It takes time to start demonstrating tangible results, but with continuous improvement, you are building a solid and transparent facilities management plan. You can continue experimenting with your data but once an experiment is complete it’s important to document this new way of managing tasks. It needs to become part of the standard operational procedures. The way you process the logging of activity and the way you are capturing and analysing your data should now be a process for the FM team as this data is going to become part of the regular reporting regime.
There are various ways of managing your maintenance activity, some more sophisticated than others. Depending on the size of your organisation or the maturity of your practices, it could be in a basic spreadsheet, disparate digital systems, or a cloud-based facilities management platform. However you’re doing it, be sure that the processes and procedures are clear so that any data can be easily transferred into any reporting tool you may use in the future.
As mentioned earlier, hoarding all of this information in your head is a very large risk to your company. What happens when you leave or take a holiday? How onerous is doing a handover before you go? Even thinking ahead you can’t be sure that anyone will fully understand your processes.
One area you can systemise right away is by moving to a planned maintenance strategy. By setting up scheduled works for tasks such as Essential Services and Compliance, you will be comforted to know that these schedules will be dealt with by your team in your absence. If you’re using a manual system, this step could be as simple as setting up notifications in your Outlook calendar to remind you to send out a planned job work order to your contractor. If you’re using a job management platform, it’s very likely that scheduling planned work is a key piece of functionality. Whichever approach you take, knowing that your essential services management (ESM) has been planned for the next 12 months or two years means you can concentrate on your ad-hoc tasks and improvements.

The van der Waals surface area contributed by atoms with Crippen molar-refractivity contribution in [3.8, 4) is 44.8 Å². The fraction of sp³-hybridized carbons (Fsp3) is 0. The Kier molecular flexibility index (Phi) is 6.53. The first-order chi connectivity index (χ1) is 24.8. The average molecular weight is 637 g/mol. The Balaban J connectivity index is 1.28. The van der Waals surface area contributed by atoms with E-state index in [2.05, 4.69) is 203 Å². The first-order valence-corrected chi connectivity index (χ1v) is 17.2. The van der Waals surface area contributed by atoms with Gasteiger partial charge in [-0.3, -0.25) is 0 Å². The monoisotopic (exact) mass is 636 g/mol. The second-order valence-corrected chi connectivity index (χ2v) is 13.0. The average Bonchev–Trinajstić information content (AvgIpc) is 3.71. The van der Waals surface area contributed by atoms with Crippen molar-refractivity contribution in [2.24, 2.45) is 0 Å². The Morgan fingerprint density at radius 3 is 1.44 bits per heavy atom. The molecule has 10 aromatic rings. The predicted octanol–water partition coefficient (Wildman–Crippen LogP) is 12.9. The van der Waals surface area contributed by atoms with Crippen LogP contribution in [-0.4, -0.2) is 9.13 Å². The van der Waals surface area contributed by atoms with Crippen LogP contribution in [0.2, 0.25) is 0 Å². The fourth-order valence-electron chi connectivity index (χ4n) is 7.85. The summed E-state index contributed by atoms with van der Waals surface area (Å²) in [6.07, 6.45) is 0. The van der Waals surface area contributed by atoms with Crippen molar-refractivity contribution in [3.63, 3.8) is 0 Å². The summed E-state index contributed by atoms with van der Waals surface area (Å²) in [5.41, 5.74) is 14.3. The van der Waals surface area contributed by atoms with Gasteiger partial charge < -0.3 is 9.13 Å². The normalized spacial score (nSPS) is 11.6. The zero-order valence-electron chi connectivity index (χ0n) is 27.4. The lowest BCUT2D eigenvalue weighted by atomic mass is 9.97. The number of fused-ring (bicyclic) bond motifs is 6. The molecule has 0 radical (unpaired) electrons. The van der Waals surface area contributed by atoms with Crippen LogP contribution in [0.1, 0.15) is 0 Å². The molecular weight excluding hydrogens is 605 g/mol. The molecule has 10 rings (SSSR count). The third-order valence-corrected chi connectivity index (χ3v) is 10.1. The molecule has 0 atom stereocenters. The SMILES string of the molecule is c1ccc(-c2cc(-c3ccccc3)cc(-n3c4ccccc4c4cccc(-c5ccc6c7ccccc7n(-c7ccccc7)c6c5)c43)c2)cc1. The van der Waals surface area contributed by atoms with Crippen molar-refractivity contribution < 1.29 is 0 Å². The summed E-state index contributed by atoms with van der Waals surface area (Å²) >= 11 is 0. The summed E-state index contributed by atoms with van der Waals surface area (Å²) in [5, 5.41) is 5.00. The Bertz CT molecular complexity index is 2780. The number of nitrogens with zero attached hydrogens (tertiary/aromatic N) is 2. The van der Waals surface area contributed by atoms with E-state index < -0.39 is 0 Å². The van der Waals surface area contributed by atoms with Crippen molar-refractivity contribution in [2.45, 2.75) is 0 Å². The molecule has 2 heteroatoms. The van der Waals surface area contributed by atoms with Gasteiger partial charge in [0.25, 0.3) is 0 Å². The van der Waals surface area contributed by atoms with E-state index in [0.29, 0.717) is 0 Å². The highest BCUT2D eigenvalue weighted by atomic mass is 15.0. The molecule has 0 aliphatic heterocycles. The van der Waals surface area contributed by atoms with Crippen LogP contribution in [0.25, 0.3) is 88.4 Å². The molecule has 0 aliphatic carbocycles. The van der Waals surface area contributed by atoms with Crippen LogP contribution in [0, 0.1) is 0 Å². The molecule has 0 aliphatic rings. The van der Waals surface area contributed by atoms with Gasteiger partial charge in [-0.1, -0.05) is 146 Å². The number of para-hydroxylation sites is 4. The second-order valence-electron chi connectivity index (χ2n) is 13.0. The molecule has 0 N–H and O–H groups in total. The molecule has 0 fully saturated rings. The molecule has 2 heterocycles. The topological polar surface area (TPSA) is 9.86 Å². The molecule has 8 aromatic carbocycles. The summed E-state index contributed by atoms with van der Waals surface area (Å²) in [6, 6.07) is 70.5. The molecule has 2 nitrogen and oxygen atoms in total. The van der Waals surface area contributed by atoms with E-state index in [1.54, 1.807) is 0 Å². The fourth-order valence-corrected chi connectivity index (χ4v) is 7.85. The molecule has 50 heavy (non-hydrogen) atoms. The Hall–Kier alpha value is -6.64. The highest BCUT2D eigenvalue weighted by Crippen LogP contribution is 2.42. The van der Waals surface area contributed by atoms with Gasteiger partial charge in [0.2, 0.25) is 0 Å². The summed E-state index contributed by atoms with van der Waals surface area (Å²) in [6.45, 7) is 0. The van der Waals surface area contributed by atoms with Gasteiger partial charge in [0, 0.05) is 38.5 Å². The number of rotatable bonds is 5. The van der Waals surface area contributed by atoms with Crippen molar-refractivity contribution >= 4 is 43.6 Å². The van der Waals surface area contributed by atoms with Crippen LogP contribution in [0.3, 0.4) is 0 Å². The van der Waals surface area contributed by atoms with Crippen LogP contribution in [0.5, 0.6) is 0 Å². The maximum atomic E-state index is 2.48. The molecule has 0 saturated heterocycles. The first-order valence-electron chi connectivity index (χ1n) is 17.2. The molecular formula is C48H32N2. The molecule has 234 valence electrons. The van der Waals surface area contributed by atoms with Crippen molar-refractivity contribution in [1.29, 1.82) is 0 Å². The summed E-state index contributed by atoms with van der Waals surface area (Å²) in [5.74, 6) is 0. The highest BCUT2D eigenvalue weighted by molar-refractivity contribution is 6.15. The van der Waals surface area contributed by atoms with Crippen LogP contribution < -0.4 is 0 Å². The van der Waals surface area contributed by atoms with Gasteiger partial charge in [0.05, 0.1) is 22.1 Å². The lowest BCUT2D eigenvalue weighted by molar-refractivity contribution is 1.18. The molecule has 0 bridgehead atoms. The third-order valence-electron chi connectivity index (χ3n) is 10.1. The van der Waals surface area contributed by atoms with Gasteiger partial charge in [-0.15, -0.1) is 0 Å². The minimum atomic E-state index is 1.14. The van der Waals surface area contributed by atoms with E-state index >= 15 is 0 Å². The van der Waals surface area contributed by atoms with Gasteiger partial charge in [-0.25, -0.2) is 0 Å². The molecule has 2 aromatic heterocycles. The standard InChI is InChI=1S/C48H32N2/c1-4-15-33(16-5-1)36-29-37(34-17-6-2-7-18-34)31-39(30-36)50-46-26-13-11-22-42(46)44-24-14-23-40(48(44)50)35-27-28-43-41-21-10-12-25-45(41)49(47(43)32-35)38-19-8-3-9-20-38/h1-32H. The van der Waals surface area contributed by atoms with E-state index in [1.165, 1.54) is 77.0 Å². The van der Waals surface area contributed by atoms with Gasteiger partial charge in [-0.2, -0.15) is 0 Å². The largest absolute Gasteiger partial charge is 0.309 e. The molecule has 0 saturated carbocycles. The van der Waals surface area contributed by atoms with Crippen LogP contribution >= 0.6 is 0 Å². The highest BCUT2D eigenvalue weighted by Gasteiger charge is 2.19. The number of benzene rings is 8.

The last six steps have been all about how to gather data, analyse it, and make improvements so that you’re recognised as a contributor to your organisation’s bottom-line savings. Our final step is to create a reporting framework to communicate the changes you’ve made in your capabilities in terms of revenue, cost, and risk.
Now that you have all of this data and you can provide evidence for anything that you present, you have elevated your position within the company and proven the value of the facility team to the strategic direction of your organisation.
You understand the corporate objectives are about increasing revenue, decreasing costs, and minimising risk. You have aligned your FM strategy with the corporate strategy and are ready to show the C-suite how you’ve decreased maintenance costs and minimised company risk. Some examples of the reports you could share are:
- Comparative and trend Performance matrixes
- FM team
- – Assets, vehicles, rooms – OHS
- – Security
- – Risk levels
- Organisational breakdown of resource usage and direct costs
- Risk levels
- Site/building breakdown of costs and usage
These reports should reach a wide audience. This type of information is very important and relevant for all areas of management, whether you answer to them or not. If you make your reports critical pre-requisite reading in all tactical and strategic management meetings, you have exceeded expectations and sealed the recognised value of the FM team at board level.
Not only can you set up standard reports to be delivered to management, but now that you have planned schedules and FM data processes, you can set up monthly or weekly reports to your operational managers or your contractors. This reporting should become a part of the FM operational procedures and should be anticipated regularly by your audience.